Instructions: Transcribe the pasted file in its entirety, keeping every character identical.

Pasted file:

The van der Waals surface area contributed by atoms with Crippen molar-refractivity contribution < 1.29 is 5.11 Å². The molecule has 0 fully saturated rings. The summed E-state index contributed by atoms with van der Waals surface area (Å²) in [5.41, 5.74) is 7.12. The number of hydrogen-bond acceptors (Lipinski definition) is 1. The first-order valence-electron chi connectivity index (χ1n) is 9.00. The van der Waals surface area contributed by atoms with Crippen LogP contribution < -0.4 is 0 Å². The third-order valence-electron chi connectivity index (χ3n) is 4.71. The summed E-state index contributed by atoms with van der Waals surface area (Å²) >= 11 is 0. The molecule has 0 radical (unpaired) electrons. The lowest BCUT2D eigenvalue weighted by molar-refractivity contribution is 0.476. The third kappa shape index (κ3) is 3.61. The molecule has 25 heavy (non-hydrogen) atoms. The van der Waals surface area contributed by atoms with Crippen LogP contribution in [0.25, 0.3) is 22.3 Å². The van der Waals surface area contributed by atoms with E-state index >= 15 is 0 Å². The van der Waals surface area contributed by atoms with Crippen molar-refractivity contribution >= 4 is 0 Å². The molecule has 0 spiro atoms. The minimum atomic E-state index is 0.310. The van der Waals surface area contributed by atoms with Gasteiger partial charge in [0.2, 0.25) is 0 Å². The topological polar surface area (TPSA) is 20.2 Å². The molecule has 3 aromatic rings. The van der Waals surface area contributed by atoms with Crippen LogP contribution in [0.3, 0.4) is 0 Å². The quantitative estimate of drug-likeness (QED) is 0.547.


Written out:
The van der Waals surface area contributed by atoms with Crippen molar-refractivity contribution < 1.29 is 5.11 Å². The molecule has 0 fully saturated rings. The summed E-state index contributed by atoms with van der Waals surface area (Å²) in [5.41, 5.74) is 7.12. The number of hydrogen-bond acceptors (Lipinski definition) is 1. The first-order valence-electron chi connectivity index (χ1n) is 9.00. The van der Waals surface area contributed by atoms with Crippen LogP contribution < -0.4 is 0 Å². The third-order valence-electron chi connectivity index (χ3n) is 4.71. The summed E-state index contributed by atoms with van der Waals surface area (Å²) >= 11 is 0. The molecule has 0 radical (unpaired) electrons. The lowest BCUT2D eigenvalue weighted by molar-refractivity contribution is 0.476. The third kappa shape index (κ3) is 3.61. The molecule has 25 heavy (non-hydrogen) atoms. The van der Waals surface area contributed by atoms with Crippen LogP contribution in [0.25, 0.3) is 22.3 Å². The van der Waals surface area contributed by atoms with E-state index >= 15 is 0 Å². The van der Waals surface area contributed by atoms with Crippen molar-refractivity contribution >= 4 is 0 Å². The molecule has 0 spiro atoms. The minimum atomic E-state index is 0.310. The van der Waals surface area contributed by atoms with Gasteiger partial charge in [0.2, 0.25) is 0 Å². The topological polar surface area (TPSA) is 20.2 Å². The molecule has 3 aromatic rings. The van der Waals surface area contributed by atoms with Crippen LogP contribution in [0.3, 0.4) is 0 Å². The quantitative estimate of drug-likeness (QED) is 0.547.